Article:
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Why Sweet Chick moved to a fast-casual model

The New York City-based chain is expanding through franchising in the next few years

Sweet Chick is expanding across the U.S. The New York City-based chicken shop is starting to franchise with a new prototype, and it thinks it can stand out amid a sea of competitors.

Older units have already been converted to the new, fast-casual model. Prior to that, all units were casual dining. The chain’s newest location on 16th street in New York City will be the first prototype to come to fruition, a model the chain hopes to scale within the near future.

It will have counter service, a redesigned kitchen, expedited orders, and a new menu.

“Just because we're moving into fast casual does not mean we're moving away from hospitality,” said founder John Seymour.

The chain is looking to bring new customers to Sweet Chick’s famous fried chicken and waffles, just in an easier-to-grow format.

“Over the past two years … we've found ways to kind of take our brand and put it into a unit that's scalable,” he said.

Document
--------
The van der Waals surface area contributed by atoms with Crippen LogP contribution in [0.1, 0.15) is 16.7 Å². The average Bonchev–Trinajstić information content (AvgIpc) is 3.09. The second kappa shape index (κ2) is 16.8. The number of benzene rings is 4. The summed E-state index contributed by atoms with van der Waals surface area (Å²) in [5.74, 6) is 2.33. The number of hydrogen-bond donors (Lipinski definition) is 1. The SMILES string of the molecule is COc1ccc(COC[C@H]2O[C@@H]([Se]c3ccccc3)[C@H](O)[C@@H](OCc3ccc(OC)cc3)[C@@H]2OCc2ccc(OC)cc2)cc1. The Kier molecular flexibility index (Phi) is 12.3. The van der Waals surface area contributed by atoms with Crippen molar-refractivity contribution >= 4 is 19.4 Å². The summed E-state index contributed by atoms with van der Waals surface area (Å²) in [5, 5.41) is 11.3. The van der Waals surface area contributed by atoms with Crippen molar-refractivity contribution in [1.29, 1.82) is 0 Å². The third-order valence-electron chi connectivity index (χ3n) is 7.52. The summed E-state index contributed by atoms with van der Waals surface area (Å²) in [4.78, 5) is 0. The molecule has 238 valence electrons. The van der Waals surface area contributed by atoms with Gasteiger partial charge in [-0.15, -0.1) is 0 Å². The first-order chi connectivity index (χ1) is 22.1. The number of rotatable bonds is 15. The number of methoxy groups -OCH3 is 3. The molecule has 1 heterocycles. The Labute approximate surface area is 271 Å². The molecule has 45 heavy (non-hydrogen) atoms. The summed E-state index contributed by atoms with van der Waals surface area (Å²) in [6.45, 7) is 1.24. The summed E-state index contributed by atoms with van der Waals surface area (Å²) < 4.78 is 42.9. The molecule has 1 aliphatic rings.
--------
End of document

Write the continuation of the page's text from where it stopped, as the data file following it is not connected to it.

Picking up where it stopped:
Sweet Chick has converted all prior restaurants to a fast-casual model, turning bars into counter seats and turning servers into cashiers. At some restaurants, you can even order on your phone with a QR code rather than use the cashier.

“For us, scalability and control over the store level is extremely important,” he said. “And we want to make sure that at every store, we're giving the customer the same exact experience.”

That includes future growth — which means franchising — for the 10-year-old brand with five units.

“Franchising is definitely a very exciting growth path, and the only way to do that is really partnering with great people and people that are like-minded and companies that are like-minded,” he said.

In May 2022, Sweet Chick received Series A funding from Founders Table — the owner of Chopt and Dos Toros — to finance the expansion of the brand’s company-owned units, which Seymour said will continue during franchise growth.

“I think franchising is a way for us to really kind of reach new markets a little faster,” Seymour said.

The new menu features many non-chicken items and even vegetarian and vegan items. Seymour said he didn’t want to leave anyone out.

“We are in the elevated chicken space,” he said. “We want people to be able to come in and have chicken one day, and if they decide to eat a non-chicken product, it tastes just as good, and they can feel just as good.”

The new location, the first with the redesign, will be in Union Square/NoMad. It will have outdoor seating and full counter service.

“As you go into these more high-volume locations, you need to be able to service the customers expeditiously,” he said.

This location is also expanding the chain’s audience because of its location close to so many schools.

“I'm seeing more teenage kids coming in than I've ever seen, which is kind of excellent to be able to kind of attract that audience,” he said.

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